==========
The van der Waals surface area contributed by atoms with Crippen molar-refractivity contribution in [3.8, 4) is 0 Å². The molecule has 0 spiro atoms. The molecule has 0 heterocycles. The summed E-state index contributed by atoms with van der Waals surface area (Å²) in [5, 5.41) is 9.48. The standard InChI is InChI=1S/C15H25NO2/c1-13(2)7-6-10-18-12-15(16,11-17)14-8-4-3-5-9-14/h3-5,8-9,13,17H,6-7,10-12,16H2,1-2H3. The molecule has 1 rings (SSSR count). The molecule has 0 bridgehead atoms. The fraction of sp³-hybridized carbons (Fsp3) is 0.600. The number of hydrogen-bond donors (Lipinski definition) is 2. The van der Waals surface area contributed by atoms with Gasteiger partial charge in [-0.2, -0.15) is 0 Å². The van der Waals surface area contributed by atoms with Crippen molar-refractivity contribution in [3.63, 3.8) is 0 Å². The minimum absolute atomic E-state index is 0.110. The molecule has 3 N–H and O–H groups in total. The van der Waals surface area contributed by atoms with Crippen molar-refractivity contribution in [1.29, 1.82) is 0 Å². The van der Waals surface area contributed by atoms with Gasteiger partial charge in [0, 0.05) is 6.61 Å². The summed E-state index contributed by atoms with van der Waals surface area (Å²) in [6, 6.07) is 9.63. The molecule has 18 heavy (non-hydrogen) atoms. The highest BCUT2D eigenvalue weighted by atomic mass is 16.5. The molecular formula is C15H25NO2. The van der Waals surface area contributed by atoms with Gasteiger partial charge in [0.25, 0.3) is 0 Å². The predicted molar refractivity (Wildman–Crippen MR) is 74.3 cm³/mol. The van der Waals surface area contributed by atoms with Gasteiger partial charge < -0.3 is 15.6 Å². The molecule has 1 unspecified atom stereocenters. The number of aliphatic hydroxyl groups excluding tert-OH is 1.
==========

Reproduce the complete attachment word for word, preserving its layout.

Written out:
The van der Waals surface area contributed by atoms with Crippen molar-refractivity contribution in [3.8, 4) is 0 Å². The molecule has 0 spiro atoms. The molecule has 0 heterocycles. The summed E-state index contributed by atoms with van der Waals surface area (Å²) in [5, 5.41) is 9.48. The standard InChI is InChI=1S/C15H25NO2/c1-13(2)7-6-10-18-12-15(16,11-17)14-8-4-3-5-9-14/h3-5,8-9,13,17H,6-7,10-12,16H2,1-2H3. The molecule has 1 rings (SSSR count). The molecule has 0 bridgehead atoms. The fraction of sp³-hybridized carbons (Fsp3) is 0.600. The number of hydrogen-bond donors (Lipinski definition) is 2. The van der Waals surface area contributed by atoms with Gasteiger partial charge in [-0.2, -0.15) is 0 Å². The van der Waals surface area contributed by atoms with Crippen molar-refractivity contribution in [3.63, 3.8) is 0 Å². The minimum absolute atomic E-state index is 0.110. The molecule has 3 N–H and O–H groups in total. The van der Waals surface area contributed by atoms with Crippen molar-refractivity contribution in [1.29, 1.82) is 0 Å². The van der Waals surface area contributed by atoms with Gasteiger partial charge in [0, 0.05) is 6.61 Å². The summed E-state index contributed by atoms with van der Waals surface area (Å²) in [6, 6.07) is 9.63. The molecule has 18 heavy (non-hydrogen) atoms. The highest BCUT2D eigenvalue weighted by atomic mass is 16.5. The molecular formula is C15H25NO2. The van der Waals surface area contributed by atoms with Gasteiger partial charge in [0.25, 0.3) is 0 Å². The predicted molar refractivity (Wildman–Crippen MR) is 74.3 cm³/mol. The van der Waals surface area contributed by atoms with Gasteiger partial charge < -0.3 is 15.6 Å². The molecule has 1 unspecified atom stereocenters. The number of aliphatic hydroxyl groups excluding tert-OH is 1.